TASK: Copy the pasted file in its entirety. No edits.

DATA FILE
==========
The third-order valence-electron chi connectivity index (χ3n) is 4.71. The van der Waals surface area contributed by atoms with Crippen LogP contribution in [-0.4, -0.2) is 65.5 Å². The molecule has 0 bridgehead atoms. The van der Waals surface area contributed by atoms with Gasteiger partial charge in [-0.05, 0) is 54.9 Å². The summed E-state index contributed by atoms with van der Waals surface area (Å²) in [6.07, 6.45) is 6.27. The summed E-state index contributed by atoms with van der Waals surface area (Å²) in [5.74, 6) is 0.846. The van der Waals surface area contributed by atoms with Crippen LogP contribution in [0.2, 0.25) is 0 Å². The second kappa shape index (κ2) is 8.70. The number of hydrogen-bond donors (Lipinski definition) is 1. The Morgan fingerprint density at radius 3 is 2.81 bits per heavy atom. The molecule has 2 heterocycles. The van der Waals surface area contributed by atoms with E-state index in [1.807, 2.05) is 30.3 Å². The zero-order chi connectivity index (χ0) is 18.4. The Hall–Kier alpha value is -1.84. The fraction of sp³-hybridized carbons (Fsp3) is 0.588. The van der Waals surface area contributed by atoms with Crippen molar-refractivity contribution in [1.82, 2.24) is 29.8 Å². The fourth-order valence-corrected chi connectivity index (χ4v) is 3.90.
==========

The third-order valence-electron chi connectivity index (χ3n) is 4.71. The van der Waals surface area contributed by atoms with Crippen LogP contribution in [-0.4, -0.2) is 65.5 Å². The molecule has 0 bridgehead atoms. The van der Waals surface area contributed by atoms with Gasteiger partial charge in [-0.05, 0) is 54.9 Å². The summed E-state index contributed by atoms with van der Waals surface area (Å²) in [6.07, 6.45) is 6.27. The summed E-state index contributed by atoms with van der Waals surface area (Å²) in [5.74, 6) is 0.846. The van der Waals surface area contributed by atoms with Crippen LogP contribution in [0.2, 0.25) is 0 Å². The second kappa shape index (κ2) is 8.70. The number of hydrogen-bond donors (Lipinski definition) is 1. The Morgan fingerprint density at radius 3 is 2.81 bits per heavy atom. The molecule has 2 heterocycles. The van der Waals surface area contributed by atoms with E-state index in [1.807, 2.05) is 30.3 Å². The zero-order chi connectivity index (χ0) is 18.4. The Hall–Kier alpha value is -1.84. The fraction of sp³-hybridized carbons (Fsp3) is 0.588. The van der Waals surface area contributed by atoms with Crippen molar-refractivity contribution in [1.82, 2.24) is 29.8 Å². The fourth-order valence-corrected chi connectivity index (χ4v) is 3.90.